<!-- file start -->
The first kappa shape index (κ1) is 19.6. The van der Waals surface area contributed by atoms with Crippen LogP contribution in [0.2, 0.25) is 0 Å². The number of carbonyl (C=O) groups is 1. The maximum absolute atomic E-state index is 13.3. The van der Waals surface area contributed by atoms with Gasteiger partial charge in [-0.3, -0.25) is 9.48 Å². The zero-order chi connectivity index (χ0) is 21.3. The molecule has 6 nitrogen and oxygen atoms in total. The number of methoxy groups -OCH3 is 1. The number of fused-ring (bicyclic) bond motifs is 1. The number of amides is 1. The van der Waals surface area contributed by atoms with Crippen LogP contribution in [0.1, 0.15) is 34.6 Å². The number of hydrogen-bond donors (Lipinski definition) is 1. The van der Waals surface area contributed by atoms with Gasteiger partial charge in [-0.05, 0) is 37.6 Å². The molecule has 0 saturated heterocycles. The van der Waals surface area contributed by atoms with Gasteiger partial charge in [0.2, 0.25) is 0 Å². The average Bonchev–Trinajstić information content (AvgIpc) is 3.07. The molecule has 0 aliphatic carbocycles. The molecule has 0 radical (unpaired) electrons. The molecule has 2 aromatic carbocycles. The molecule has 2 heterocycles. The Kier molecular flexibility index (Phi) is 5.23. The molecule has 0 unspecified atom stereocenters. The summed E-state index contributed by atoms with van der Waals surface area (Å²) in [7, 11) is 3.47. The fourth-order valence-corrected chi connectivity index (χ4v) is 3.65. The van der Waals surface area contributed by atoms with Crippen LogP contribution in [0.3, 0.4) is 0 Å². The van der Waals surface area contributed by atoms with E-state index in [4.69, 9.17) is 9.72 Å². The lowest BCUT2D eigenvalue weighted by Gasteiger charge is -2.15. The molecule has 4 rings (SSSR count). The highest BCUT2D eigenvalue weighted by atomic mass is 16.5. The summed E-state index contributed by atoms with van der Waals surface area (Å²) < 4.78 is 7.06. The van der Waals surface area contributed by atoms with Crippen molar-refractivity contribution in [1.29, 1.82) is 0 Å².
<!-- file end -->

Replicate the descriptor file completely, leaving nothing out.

The first kappa shape index (κ1) is 19.6. The van der Waals surface area contributed by atoms with Crippen LogP contribution in [0.2, 0.25) is 0 Å². The number of carbonyl (C=O) groups is 1. The maximum absolute atomic E-state index is 13.3. The van der Waals surface area contributed by atoms with Gasteiger partial charge in [-0.3, -0.25) is 9.48 Å². The zero-order chi connectivity index (χ0) is 21.3. The molecule has 6 nitrogen and oxygen atoms in total. The number of methoxy groups -OCH3 is 1. The number of fused-ring (bicyclic) bond motifs is 1. The number of amides is 1. The van der Waals surface area contributed by atoms with Crippen LogP contribution in [0.1, 0.15) is 34.6 Å². The number of hydrogen-bond donors (Lipinski definition) is 1. The van der Waals surface area contributed by atoms with Gasteiger partial charge in [-0.05, 0) is 37.6 Å². The molecule has 0 saturated heterocycles. The van der Waals surface area contributed by atoms with Gasteiger partial charge in [0.2, 0.25) is 0 Å². The average Bonchev–Trinajstić information content (AvgIpc) is 3.07. The molecule has 0 aliphatic carbocycles. The molecule has 0 radical (unpaired) electrons. The molecule has 2 aromatic carbocycles. The molecule has 2 heterocycles. The Kier molecular flexibility index (Phi) is 5.23. The molecule has 0 unspecified atom stereocenters. The summed E-state index contributed by atoms with van der Waals surface area (Å²) in [7, 11) is 3.47. The fourth-order valence-corrected chi connectivity index (χ4v) is 3.65. The van der Waals surface area contributed by atoms with Crippen LogP contribution in [0.3, 0.4) is 0 Å². The van der Waals surface area contributed by atoms with E-state index in [4.69, 9.17) is 9.72 Å². The lowest BCUT2D eigenvalue weighted by Gasteiger charge is -2.15. The molecule has 4 rings (SSSR count). The highest BCUT2D eigenvalue weighted by atomic mass is 16.5. The summed E-state index contributed by atoms with van der Waals surface area (Å²) < 4.78 is 7.06. The van der Waals surface area contributed by atoms with Crippen molar-refractivity contribution in [1.29, 1.82) is 0 Å².